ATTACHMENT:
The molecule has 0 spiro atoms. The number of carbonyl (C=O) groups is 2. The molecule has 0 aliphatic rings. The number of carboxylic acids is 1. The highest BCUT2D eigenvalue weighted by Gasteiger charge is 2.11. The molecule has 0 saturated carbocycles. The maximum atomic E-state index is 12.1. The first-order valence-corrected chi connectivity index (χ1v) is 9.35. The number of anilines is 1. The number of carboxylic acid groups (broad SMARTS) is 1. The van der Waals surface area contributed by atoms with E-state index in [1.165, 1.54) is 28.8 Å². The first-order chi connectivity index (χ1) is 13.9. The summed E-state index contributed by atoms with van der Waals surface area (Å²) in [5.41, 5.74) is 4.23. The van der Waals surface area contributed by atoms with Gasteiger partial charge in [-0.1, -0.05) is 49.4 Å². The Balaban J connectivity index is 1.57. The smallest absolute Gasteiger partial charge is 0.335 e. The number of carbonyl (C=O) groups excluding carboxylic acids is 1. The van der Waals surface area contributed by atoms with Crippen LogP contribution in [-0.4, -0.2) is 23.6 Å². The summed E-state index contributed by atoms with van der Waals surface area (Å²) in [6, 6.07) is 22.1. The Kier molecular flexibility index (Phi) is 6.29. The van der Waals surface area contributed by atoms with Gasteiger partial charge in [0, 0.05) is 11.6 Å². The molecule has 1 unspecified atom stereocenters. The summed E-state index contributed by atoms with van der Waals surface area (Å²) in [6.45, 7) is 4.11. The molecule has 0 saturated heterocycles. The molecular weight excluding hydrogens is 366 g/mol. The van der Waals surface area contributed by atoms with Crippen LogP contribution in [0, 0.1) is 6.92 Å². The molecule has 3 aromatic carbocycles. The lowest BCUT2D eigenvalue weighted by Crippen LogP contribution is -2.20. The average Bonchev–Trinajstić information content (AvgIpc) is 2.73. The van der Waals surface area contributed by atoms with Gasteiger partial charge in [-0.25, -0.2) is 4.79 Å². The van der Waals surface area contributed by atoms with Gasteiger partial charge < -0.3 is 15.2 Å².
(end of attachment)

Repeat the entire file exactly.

The molecule has 0 spiro atoms. The number of carbonyl (C=O) groups is 2. The molecule has 0 aliphatic rings. The number of carboxylic acids is 1. The highest BCUT2D eigenvalue weighted by Gasteiger charge is 2.11. The molecule has 0 saturated carbocycles. The maximum atomic E-state index is 12.1. The first-order valence-corrected chi connectivity index (χ1v) is 9.35. The number of anilines is 1. The number of carboxylic acid groups (broad SMARTS) is 1. The van der Waals surface area contributed by atoms with E-state index in [1.165, 1.54) is 28.8 Å². The first-order chi connectivity index (χ1) is 13.9. The summed E-state index contributed by atoms with van der Waals surface area (Å²) in [5.41, 5.74) is 4.23. The van der Waals surface area contributed by atoms with Gasteiger partial charge in [-0.1, -0.05) is 49.4 Å². The Balaban J connectivity index is 1.57. The smallest absolute Gasteiger partial charge is 0.335 e. The number of carbonyl (C=O) groups excluding carboxylic acids is 1. The van der Waals surface area contributed by atoms with Crippen LogP contribution in [-0.4, -0.2) is 23.6 Å². The summed E-state index contributed by atoms with van der Waals surface area (Å²) in [6, 6.07) is 22.1. The Kier molecular flexibility index (Phi) is 6.29. The van der Waals surface area contributed by atoms with Gasteiger partial charge in [0, 0.05) is 11.6 Å². The molecule has 1 unspecified atom stereocenters. The summed E-state index contributed by atoms with van der Waals surface area (Å²) in [6.45, 7) is 4.11. The molecule has 0 saturated heterocycles. The molecular weight excluding hydrogens is 366 g/mol. The van der Waals surface area contributed by atoms with Crippen LogP contribution in [0, 0.1) is 6.92 Å². The molecule has 3 aromatic carbocycles. The lowest BCUT2D eigenvalue weighted by Crippen LogP contribution is -2.20. The average Bonchev–Trinajstić information content (AvgIpc) is 2.73. The van der Waals surface area contributed by atoms with Gasteiger partial charge in [-0.25, -0.2) is 4.79 Å². The van der Waals surface area contributed by atoms with Gasteiger partial charge < -0.3 is 15.2 Å².